(There’s a good joke near the end of this. Really there is. I am so proud). The first topic on today’s Jeremy Vine Show was the obesity study that’s all over the news, which concludes:
The causes of obesity are extremely complex encompassing biology and behaviour, but set within a cultural, environmental and social framework
But everyone’s ignoring that bit and concentrating on:
There is compelling evidence that humans are predisposed to put on weight by their biology. (…) Although personal responsibility plays a crucial part in weight gain, human biology is being overwhelmed by the effects of today’s ‘obesogenic’ environment, with its abundance of energy dense food, motorised transport and sedentary lifestyles.
This makes sense. On the pleistocene savannah it was evolutionarily advantageous to eat everything you found, and this has broadly been true for most humans throughout history (and, obviously, still is for much of the world). Nothing too controversial, you might think, except that the thrust of the radio show revolved around whether this simply gave obese people an excuse.
Obviously there were plenty of crackpot callers. It’s all their own fault / this is just the no-blame culture1 / America = worse / blah. This is to be expected. But then came Richard D. North, spokesman for a Conservative party think tank. It’s not often I find my jaw literally dropped, but I did after he said something along the lines of:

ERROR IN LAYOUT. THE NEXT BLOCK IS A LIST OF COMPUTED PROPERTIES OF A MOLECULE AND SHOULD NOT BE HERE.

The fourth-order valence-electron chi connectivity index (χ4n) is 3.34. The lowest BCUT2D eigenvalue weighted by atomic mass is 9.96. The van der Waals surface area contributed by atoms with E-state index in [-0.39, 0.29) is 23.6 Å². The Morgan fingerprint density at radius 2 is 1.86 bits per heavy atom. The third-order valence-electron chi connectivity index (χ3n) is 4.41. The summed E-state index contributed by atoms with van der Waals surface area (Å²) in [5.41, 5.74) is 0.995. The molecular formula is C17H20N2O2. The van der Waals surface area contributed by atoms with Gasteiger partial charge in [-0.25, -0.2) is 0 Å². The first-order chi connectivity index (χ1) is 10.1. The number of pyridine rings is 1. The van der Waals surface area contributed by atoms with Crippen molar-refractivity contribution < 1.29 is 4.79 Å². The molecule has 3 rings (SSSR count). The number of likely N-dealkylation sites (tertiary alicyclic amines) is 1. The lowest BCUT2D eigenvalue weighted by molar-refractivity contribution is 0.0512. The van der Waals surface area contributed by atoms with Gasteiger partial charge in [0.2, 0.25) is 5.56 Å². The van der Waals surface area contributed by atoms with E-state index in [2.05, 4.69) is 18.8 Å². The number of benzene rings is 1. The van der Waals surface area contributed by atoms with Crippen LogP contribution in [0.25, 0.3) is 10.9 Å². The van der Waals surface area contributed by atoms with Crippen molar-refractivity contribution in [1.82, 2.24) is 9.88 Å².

Middle-class people aren’t obese. It’s the ex-working classes who haven’t got their heads around the concept of discipline.
To summarise, his argument was: stupid fat people should be ashamed, and making obesity a major social faux pas will solve the problem much faster than evil and useless government interventions.
My opinion: total cretin. I thought he was an MP at first, and am relieved to discover that’s not the case – he’s a ‘commentator’. I am concerned people pay him any attention at all, though. Sounds less like a think tank and more like a think wank. (told you it was worth waiting for).
I suspect 99% of listeners, no matter what their political leanings, also thought this guy was a nutjob. Why are radio debates so rubbish? Why do they always give a mouth to extreme nuttery instead of trying to progress the conversation? Jeremy Vine could easily point out that “middle-class people aren’t obese” is demonstrably untrue, or that saying “I don’t think that’s true and here’s an anecdote to prove it” in response to a scientific paper isn’t a valid argument, or that the topic of state intervention is of course something that divides right and left. But this never happens, on any radio station, and these kinds of debate never help with anything. Weird.
- ok, this was on the BBC website, but I thought was too priceless not to include [↩]